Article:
Table 1
Table 1:
Systolic Variables
Figure 2.
Figure 2.:
This figure shows a representative example of paired selected beats for zero expiratory airway pressure (ZEEP) and pressure plateau with lung inflation (PPLI-15) measurement with time-varying elastance (pressure/volume). ED = end-diastole; EJ = start ejection; ES = end-systole.
Figure 3.
Figure 3.:
This figure demonstrates the derivation of the systolic function variable α from a single representative heart cycle. The heart cycle-phase specific points are identified. ED = end-diastole; EJ = start ejection; ES = end-systole. The elastance slope for isovolemic contraction and ejection is used to calculate the ratio α (6).


These results demonstrate that increases in LV contractile function measurements occur very rapidly during the course of single lung inflation in association with modest levels of positive pressure and inspiratory volume. This implies that myocardial function is dynamic during positive pressure breathing within single tidal respiratory cycles. This is the first study to observe a clear, rapid-onset myocardial function change in the pressure-volume plane with lung inflation pressures and volumes in this relatively low range.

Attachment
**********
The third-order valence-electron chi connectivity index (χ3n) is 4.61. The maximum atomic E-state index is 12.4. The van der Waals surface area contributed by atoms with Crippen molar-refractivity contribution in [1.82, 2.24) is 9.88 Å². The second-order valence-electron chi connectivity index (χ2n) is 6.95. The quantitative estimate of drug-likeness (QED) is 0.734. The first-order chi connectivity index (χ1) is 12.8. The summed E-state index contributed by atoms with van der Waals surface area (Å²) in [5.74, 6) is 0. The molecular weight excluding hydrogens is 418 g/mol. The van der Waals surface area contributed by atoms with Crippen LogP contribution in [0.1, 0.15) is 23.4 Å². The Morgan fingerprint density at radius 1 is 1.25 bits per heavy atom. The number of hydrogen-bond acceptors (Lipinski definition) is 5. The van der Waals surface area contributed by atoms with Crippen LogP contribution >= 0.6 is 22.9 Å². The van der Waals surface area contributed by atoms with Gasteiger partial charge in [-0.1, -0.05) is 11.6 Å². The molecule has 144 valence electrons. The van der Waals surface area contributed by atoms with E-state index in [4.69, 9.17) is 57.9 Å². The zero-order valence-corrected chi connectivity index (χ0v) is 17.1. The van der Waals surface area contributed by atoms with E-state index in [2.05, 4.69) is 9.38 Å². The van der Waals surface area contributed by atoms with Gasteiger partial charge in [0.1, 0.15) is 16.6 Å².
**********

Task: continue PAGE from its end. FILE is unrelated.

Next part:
When LV pressures increase during PPLI-15 (Table 1 and Fig. 1), this occurs despite a decrease in left ventricular end-diastolic volume (LVEDV, preload). It is not an increase in load, with unchanged myocardial contractile function, which causes this transient LVESP and systolic blood pressure increase. Instead, an increase in systolic function, occurring at a lower LVEDV (preload), produced this transient pressure increase. These findings are in contrast to the results of an earlier investigation (9) where a brief increase in preload was observed as a result of positive pressure lung inflation, which was suggested as the mechanism for a transient increase in stroke volume and systolic blood pressure, in the same setting. Differences in study material, conditions, and measurement methods for LV volumes are possible explanations for these apparently diverging results. The conclusions of that study: that increases in LVESP and systolic blood pressure occur because of increases in preload induced by an inspiratory “pump” mechanism, probably should not be considered a general or complete explanation for the transient inspiratory systolic pressure increase phenomena, in view of our results.